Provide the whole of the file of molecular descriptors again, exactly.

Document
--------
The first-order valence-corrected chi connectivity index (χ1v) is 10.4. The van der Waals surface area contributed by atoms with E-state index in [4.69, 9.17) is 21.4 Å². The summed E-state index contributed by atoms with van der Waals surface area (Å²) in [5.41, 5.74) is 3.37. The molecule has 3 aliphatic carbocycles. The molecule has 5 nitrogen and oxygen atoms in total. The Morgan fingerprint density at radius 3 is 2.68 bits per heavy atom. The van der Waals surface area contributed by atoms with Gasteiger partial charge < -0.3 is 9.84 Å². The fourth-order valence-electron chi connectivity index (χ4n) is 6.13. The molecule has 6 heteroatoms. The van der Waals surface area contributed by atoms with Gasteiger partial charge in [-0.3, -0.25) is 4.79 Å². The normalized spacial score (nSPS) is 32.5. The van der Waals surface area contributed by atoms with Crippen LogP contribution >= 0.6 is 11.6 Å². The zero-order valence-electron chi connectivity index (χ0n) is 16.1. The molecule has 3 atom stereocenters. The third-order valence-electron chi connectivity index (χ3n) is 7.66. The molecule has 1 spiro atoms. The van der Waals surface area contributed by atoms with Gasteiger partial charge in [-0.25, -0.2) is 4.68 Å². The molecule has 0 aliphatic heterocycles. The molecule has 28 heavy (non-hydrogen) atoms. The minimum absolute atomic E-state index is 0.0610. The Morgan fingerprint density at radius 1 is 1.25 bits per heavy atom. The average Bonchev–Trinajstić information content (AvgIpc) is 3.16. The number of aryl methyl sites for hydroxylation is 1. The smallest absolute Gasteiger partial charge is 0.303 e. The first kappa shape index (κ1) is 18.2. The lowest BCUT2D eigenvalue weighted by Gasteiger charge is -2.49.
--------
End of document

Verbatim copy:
The first-order valence-corrected chi connectivity index (χ1v) is 10.4. The van der Waals surface area contributed by atoms with E-state index in [4.69, 9.17) is 21.4 Å². The summed E-state index contributed by atoms with van der Waals surface area (Å²) in [5.41, 5.74) is 3.37. The molecule has 3 aliphatic carbocycles. The molecule has 5 nitrogen and oxygen atoms in total. The Morgan fingerprint density at radius 3 is 2.68 bits per heavy atom. The van der Waals surface area contributed by atoms with Gasteiger partial charge < -0.3 is 9.84 Å². The fourth-order valence-electron chi connectivity index (χ4n) is 6.13. The molecule has 6 heteroatoms. The van der Waals surface area contributed by atoms with Gasteiger partial charge in [-0.3, -0.25) is 4.79 Å². The normalized spacial score (nSPS) is 32.5. The van der Waals surface area contributed by atoms with Crippen LogP contribution >= 0.6 is 11.6 Å². The zero-order valence-electron chi connectivity index (χ0n) is 16.1. The molecule has 3 atom stereocenters. The third-order valence-electron chi connectivity index (χ3n) is 7.66. The molecule has 1 spiro atoms. The van der Waals surface area contributed by atoms with Gasteiger partial charge in [-0.25, -0.2) is 4.68 Å². The molecule has 0 aliphatic heterocycles. The molecule has 28 heavy (non-hydrogen) atoms. The minimum absolute atomic E-state index is 0.0610. The Morgan fingerprint density at radius 1 is 1.25 bits per heavy atom. The average Bonchev–Trinajstić information content (AvgIpc) is 3.16. The number of aryl methyl sites for hydroxylation is 1. The smallest absolute Gasteiger partial charge is 0.303 e. The first kappa shape index (κ1) is 18.2. The lowest BCUT2D eigenvalue weighted by Gasteiger charge is -2.49.